Physics can be difficult to learn, but this blog aims to help you get into physics by connecting your GCSE physics lessons with things you see in the world around you.

## Tuesday, 10 January 2012

### Rock, Paper..Water?

As I was playing rock, paper, scissors the other day, I thought how stupid it was that paper beats rock. I mean, sure, it covers it…but that’s about all. So I was wondering if I could come up with a better trio to play the game with. And because all thoughts in my brain lead to science I thought I should share some of the match-ups I considered

Rock v Water

Seems simple, right? Rock goes in the water, and you could argue that the rock wins as it stabbed through the water, or that the water wins since it absorbed the rock. I’m thinking more technical though. When water freezes it makes ice, which we know takes up more volume than as a liquid (test this by filling a water bottle full and putting in the freezer, it’ll be all swollen). In cold places, water creeps down the holes in rocks, then when it freezes, pushes the rock apart, over time splitting huge bits of rock off. So, water most definitely beats rock then.

Paper v Chalk

Chalk writes on paper, paper gets written on, seems fairly straightforward that chalk wins. But don’t be so hasty! Have you seen those card throwers? Go on – look them up on youtube, I’ll wait. They have the ability to cut, pierce and slice with nothing but a playing card or business card and the right throwing technique. It’s all about the pressure that you can create with the card edge, and pressure comes from force. A flying card has plenty of forwards thrust thanks to the thrower, and combine that with the tiny area of the card edge and you can see how easy it would be to get the card to pierce something…like a piece of chalk. So, paper could win!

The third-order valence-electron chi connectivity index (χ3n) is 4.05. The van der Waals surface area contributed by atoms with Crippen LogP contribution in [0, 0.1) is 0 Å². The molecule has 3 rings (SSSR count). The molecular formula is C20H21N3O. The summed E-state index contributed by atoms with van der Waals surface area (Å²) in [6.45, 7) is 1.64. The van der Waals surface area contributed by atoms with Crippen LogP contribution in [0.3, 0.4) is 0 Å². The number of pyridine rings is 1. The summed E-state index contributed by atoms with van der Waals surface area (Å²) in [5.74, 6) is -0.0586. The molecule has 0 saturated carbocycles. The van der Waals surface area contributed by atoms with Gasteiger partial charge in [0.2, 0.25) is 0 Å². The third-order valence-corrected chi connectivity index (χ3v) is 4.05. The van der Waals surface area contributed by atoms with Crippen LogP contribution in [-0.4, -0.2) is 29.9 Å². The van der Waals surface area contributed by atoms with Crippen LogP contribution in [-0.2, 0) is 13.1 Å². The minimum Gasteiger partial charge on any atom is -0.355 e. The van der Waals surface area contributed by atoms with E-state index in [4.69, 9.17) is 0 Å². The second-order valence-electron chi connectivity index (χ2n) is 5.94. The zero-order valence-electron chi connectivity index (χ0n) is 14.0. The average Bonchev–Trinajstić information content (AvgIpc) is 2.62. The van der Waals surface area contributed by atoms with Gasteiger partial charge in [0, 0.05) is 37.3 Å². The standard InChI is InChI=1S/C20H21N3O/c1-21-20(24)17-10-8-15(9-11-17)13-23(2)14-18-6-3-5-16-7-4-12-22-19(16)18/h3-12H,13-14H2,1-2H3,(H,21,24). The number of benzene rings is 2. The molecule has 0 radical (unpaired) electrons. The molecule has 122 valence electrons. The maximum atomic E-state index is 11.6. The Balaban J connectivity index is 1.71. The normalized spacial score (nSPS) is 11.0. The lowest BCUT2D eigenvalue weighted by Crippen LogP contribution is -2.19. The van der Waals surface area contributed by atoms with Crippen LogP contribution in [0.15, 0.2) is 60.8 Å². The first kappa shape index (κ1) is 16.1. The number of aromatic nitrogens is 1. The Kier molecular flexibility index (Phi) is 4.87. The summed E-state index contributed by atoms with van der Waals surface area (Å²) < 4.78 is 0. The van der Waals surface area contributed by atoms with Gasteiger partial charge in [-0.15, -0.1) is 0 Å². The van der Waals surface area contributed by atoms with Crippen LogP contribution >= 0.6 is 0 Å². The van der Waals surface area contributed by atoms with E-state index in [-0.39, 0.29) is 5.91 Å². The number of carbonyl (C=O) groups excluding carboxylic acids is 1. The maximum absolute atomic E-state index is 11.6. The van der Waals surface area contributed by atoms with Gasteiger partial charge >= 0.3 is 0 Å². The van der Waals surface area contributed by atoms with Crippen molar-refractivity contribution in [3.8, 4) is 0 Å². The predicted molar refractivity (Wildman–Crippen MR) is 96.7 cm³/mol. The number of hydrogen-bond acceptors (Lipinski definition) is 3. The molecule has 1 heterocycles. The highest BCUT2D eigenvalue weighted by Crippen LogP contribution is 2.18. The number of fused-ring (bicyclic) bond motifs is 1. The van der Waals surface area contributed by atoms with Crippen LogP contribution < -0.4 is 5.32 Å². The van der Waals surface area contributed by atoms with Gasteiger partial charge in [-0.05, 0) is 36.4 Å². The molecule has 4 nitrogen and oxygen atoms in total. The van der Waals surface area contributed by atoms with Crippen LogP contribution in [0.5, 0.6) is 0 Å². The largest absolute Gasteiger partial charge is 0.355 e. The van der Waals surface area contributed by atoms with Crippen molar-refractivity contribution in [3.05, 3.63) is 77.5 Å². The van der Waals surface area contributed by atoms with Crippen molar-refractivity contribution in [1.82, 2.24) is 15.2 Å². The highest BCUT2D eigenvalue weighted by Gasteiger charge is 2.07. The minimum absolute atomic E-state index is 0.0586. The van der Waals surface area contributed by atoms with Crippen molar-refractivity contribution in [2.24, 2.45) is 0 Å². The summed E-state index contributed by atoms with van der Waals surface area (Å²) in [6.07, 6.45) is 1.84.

Water v Paper

If this was a game played with hands I wouldn’t like to try and guess how water would be done, but thankfully that’s not part of the problem I’m worrying about here! Paper goes in the water and gets soggy seems like too much of an obvious answer here. Let’s imagine we’ve got a piece of paper that won’t get soaked too easily, like a playing card again. Take a glass of water, put the card over the top and carefully turn upside-down. Now lift up the glass… Careful! You’ll find that the paper has trapped the water, thanks to the way that the water forms a seal and won’t let more air in, effectively creating a semi-vacuum that holds the water up.

So it seems that rather than creating a new game that actually works, I’ve just been busy defending poor paper. Not just “wins by covering rock” but much more awesome than that, thanks to a few little bits of physics. Paper cuts rock (well, chalk) and paper traps water. Go paper! I’ll always choose you now. Just beware the scissors, there’s nothing that can save you there.